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Economy

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Builders lure buyers with loan incentives

Companies hope to avoid price cuts as rates increase

Greg and Julie Corbin were shopping for a home in May when interest rates spiked and shrank their budget. Lennar Corp. persuaded them to pay full price anyway.

The Miami-based builder volunteered to cover their loan costs and cut half a percentage point off their interest rate if the couple used its in-house lending unit, Universal American Mortgage Co. The Corbins bought their four-bedroom home in a suburb of Tampa, Fla., last month for $213,000, about 50 percent more than the area’s median price, with loan perks they estimated were worth at least $10,000.

“You just can’t beat a deal like that,” said Greg Corbin, 40, taking a break from moving boxes into his new house last week. “It made our decision easy.”

Builders including Lennar and PulteGroup Inc. that typically throw in concessions such as kitchen upgrades are also leaning on their financing units to boost orders as rising mortgage rates sap customer buying power. Those incentives may become more widespread as housing companies seek to avoid cutting prices after the biggest sales drop in three years and a 27 percent stock decline from a May peak.

“They’re almost certainly going to have to report a drop in home sales for the quarter, and their shares have taken a pounding in the last few months because of that,” Christopher Low, chief economist at FTN Financial in New York, said recently. “They have a sense of urgency, because if they have to report prices fell, too, it will be a disaster.”

The number of contracts signed to sell new homes dropped 13 percent in July from June, according to the Commerce Department. The median price gained at an 8.3 percent pace from a year earlier, slower than the prior month’s 11 percent increase and less than half of April’s 18 percent jump.

Homebuilders had been some of the biggest winners from the Federal Reserve’s efforts to push down borrowing costs to record lows, with a Bloomberg stock index of 14 companies more than doubling in 2012. The gauge has slumped as 30-year mortgage rates jumped from a near-record low of 3.35 percent in May to 4.51 percent last week, according to Freddie Mac.

This year’s biggest losers have been M/I Homes Inc., Hovnanian Enterprises Inc. and MDC Holdings Inc., which sell to first-time buyers who have the most difficulty qualifying for home loans.

“We got very spoiled by 3.5 percent mortgage rates,” said Ara Hovnanian, chief executive of New Jersey’s biggest homebuilder. July’s decline in new-home contracts stemmed from buyers taking “a little breather,” he said.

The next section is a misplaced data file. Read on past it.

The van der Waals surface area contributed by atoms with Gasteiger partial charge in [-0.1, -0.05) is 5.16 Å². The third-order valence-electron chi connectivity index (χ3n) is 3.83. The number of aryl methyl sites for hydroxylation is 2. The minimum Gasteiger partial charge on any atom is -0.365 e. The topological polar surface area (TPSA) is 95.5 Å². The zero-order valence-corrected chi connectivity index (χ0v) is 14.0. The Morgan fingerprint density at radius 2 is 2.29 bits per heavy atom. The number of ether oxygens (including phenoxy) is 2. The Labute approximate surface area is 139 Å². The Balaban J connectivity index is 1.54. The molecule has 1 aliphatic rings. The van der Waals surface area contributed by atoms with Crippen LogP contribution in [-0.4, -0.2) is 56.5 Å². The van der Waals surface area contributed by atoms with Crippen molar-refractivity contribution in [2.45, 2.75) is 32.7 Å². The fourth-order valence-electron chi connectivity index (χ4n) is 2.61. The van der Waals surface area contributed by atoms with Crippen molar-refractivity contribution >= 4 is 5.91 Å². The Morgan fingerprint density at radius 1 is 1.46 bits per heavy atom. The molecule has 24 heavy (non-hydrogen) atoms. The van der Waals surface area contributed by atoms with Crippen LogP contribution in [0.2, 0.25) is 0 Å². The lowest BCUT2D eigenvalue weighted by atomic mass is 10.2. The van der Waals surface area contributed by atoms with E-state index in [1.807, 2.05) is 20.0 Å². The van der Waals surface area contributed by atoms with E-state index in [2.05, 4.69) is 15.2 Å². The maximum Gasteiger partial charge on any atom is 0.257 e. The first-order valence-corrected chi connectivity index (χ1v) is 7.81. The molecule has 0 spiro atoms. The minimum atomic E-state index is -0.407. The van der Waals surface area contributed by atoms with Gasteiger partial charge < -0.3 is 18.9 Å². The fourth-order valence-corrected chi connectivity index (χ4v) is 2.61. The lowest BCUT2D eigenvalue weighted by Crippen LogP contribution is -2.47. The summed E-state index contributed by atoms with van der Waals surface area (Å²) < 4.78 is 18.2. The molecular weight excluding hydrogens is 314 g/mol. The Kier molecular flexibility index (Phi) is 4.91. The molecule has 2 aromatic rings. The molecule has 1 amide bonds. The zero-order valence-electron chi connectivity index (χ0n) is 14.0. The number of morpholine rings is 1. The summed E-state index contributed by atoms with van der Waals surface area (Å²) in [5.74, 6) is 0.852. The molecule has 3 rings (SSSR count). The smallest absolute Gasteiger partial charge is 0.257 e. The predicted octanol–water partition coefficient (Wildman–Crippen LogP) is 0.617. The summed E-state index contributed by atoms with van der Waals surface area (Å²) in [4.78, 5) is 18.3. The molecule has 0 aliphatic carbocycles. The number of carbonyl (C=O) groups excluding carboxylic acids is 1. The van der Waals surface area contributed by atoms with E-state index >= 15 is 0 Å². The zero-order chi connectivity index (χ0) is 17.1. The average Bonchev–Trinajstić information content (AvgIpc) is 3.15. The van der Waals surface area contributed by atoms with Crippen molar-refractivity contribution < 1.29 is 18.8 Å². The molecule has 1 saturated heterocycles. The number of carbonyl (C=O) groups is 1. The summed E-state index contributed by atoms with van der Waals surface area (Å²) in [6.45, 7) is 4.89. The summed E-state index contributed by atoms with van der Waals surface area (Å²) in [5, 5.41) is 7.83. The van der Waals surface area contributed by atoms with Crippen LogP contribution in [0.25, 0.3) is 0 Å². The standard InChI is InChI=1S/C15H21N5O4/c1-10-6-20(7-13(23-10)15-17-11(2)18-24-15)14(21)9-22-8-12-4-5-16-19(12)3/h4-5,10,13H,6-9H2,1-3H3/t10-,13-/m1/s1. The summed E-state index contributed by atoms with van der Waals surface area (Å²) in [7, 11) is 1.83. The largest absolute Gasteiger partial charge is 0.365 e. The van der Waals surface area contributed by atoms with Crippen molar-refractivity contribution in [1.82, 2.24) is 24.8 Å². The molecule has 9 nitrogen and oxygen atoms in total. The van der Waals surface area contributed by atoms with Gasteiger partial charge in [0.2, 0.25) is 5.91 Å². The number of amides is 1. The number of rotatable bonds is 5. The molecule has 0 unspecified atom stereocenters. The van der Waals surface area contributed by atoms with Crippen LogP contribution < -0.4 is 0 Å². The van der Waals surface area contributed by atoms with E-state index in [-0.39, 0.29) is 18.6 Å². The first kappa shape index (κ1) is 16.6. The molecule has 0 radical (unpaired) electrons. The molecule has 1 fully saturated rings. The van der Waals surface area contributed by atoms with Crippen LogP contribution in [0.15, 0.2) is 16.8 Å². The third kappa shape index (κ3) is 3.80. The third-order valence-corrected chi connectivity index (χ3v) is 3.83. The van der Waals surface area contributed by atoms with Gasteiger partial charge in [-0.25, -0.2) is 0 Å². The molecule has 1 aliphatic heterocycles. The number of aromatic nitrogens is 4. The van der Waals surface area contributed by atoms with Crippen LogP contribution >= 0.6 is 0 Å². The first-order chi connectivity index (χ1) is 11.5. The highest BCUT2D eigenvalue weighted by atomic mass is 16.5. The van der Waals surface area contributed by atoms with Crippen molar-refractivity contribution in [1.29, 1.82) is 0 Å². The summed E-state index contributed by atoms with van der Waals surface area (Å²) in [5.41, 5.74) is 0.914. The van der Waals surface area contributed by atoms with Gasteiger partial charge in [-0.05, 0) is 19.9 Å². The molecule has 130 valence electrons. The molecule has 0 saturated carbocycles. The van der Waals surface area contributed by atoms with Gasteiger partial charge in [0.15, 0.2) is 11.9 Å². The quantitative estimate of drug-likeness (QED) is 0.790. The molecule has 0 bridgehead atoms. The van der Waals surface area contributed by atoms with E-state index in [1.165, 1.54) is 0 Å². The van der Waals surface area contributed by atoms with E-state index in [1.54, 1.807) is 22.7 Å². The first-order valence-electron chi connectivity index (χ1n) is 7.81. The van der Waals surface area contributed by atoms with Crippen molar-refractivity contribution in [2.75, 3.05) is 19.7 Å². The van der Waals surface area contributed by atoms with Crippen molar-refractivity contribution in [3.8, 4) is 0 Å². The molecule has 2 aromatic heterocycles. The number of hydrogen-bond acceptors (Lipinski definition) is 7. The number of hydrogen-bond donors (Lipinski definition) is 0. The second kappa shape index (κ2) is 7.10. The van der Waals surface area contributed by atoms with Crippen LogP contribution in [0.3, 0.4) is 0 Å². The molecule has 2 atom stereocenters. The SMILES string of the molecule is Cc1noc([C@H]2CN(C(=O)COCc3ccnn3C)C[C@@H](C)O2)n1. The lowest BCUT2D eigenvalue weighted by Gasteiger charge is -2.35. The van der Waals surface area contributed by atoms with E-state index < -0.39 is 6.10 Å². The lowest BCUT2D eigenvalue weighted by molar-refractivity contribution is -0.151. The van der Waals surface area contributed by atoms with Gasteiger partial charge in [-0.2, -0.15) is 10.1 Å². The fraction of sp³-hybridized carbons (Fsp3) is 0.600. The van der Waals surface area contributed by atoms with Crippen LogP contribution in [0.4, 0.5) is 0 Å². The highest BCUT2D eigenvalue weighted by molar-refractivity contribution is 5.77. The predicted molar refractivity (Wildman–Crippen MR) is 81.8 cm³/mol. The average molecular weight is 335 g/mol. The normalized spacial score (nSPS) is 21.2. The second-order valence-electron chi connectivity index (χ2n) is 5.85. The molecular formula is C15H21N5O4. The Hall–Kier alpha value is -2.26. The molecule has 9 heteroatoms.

Publicly traded builders sell about one in four new U.S. homes and have more access to capital and flexibility to offer closing cost incentives than smaller competitors, said Stephen Kim, a Barclays analyst who downgraded his outlook for builders in July.

“The next shoe to drop is going to be incentives,” Kim said. “That’s about the farthest thing from massive price appreciation as you can get.”

The median price of a new single-family home in the U.S. fell in the last three months to $257,200 after hitting an all-time high of $279,300 in April.

That peak was 6.4 percent higher than the former record in 2007 and is up from $204,200 during the depths of the housing crisis in October 2010.

Prices bounced back faster than volume. July’s annualized new-home sales pace of 394,000 was 72 percent below mid-2005’s record 1.39 million, according to Commerce Department data. Existing single-family homes sold at a pace of 4.76 million in July, 25 percent below the all-time high in September 2005.

Lennar’s incentives averaged $20,200 per home in the quarter ended May 31, down by $9,600 from a year earlier, Chief Financial Officer Bruce Gross said on a June conference call. Interest rates were falling during most of that period.

PulteGroup, the largest U.S. builder by market value, this month was offering as much as $3,500 in closing-cost assistance to buyers at communities in Las Vegas, Jacksonville, Fla., and Tigard, Ore., who finance through Pulte Mortgage LLC, according to its website.

A spokesman said this isn’t a new program; PulteGroup has offered assistance with closing costs for years.

“For the consumer, using Pulte Mortgage helps create a simpler buying experience where they can be more confident the mortgage will be ready when home construction is complete,” Jim Zeumer, a spokesman for the Bloomfield Hills, Mich.-based builder, said in an email.

“Few things are more frustrating to the homebuyer than having to push back a closing by a few days or weeks because the outside lender wasn’t ready with the mortgage,” he said.

Incentives offered by homebuilders may include paying down interest rates, waiving closing costs, and prepaying mortgage insurance.

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